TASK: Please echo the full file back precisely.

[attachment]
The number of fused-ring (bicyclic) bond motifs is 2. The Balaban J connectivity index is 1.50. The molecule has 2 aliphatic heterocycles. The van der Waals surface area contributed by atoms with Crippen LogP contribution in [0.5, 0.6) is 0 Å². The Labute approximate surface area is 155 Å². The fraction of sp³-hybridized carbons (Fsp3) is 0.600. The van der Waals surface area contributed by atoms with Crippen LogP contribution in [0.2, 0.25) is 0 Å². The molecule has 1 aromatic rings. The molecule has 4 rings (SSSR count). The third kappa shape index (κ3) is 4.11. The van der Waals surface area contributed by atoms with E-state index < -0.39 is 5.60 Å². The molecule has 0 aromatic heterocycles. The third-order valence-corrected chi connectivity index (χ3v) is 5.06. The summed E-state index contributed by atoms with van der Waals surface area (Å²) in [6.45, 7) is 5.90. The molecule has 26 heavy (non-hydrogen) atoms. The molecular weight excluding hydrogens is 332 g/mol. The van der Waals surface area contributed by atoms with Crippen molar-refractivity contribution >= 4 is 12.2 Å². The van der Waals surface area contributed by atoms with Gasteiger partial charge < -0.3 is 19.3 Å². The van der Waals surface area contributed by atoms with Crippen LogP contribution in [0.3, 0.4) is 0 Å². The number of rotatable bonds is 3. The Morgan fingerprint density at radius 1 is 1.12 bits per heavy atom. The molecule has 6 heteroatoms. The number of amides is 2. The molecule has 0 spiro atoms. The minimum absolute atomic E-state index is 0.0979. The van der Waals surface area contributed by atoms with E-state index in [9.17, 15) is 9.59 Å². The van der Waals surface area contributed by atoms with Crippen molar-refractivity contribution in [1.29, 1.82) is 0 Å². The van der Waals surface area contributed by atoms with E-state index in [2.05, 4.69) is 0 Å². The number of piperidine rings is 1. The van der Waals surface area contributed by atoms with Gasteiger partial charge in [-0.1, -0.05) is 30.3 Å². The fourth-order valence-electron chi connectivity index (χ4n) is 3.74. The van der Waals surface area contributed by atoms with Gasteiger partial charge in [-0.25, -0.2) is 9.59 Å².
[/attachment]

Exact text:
The number of fused-ring (bicyclic) bond motifs is 2. The Balaban J connectivity index is 1.50. The molecule has 2 aliphatic heterocycles. The van der Waals surface area contributed by atoms with Crippen LogP contribution in [0.5, 0.6) is 0 Å². The Labute approximate surface area is 155 Å². The fraction of sp³-hybridized carbons (Fsp3) is 0.600. The van der Waals surface area contributed by atoms with Crippen LogP contribution in [0.2, 0.25) is 0 Å². The molecule has 1 aromatic rings. The molecule has 4 rings (SSSR count). The third kappa shape index (κ3) is 4.11. The van der Waals surface area contributed by atoms with E-state index < -0.39 is 5.60 Å². The molecule has 0 aromatic heterocycles. The third-order valence-corrected chi connectivity index (χ3v) is 5.06. The summed E-state index contributed by atoms with van der Waals surface area (Å²) in [6.45, 7) is 5.90. The molecule has 26 heavy (non-hydrogen) atoms. The molecular weight excluding hydrogens is 332 g/mol. The van der Waals surface area contributed by atoms with Crippen molar-refractivity contribution >= 4 is 12.2 Å². The van der Waals surface area contributed by atoms with Gasteiger partial charge < -0.3 is 19.3 Å². The van der Waals surface area contributed by atoms with Crippen LogP contribution in [0.3, 0.4) is 0 Å². The number of rotatable bonds is 3. The Morgan fingerprint density at radius 1 is 1.12 bits per heavy atom. The molecule has 6 heteroatoms. The number of amides is 2. The molecule has 0 spiro atoms. The minimum absolute atomic E-state index is 0.0979. The van der Waals surface area contributed by atoms with E-state index in [9.17, 15) is 9.59 Å². The van der Waals surface area contributed by atoms with Crippen molar-refractivity contribution in [1.29, 1.82) is 0 Å². The van der Waals surface area contributed by atoms with E-state index in [2.05, 4.69) is 0 Å². The number of piperidine rings is 1. The van der Waals surface area contributed by atoms with Gasteiger partial charge in [-0.1, -0.05) is 30.3 Å². The fourth-order valence-electron chi connectivity index (χ4n) is 3.74. The van der Waals surface area contributed by atoms with Gasteiger partial charge in [-0.25, -0.2) is 9.59 Å².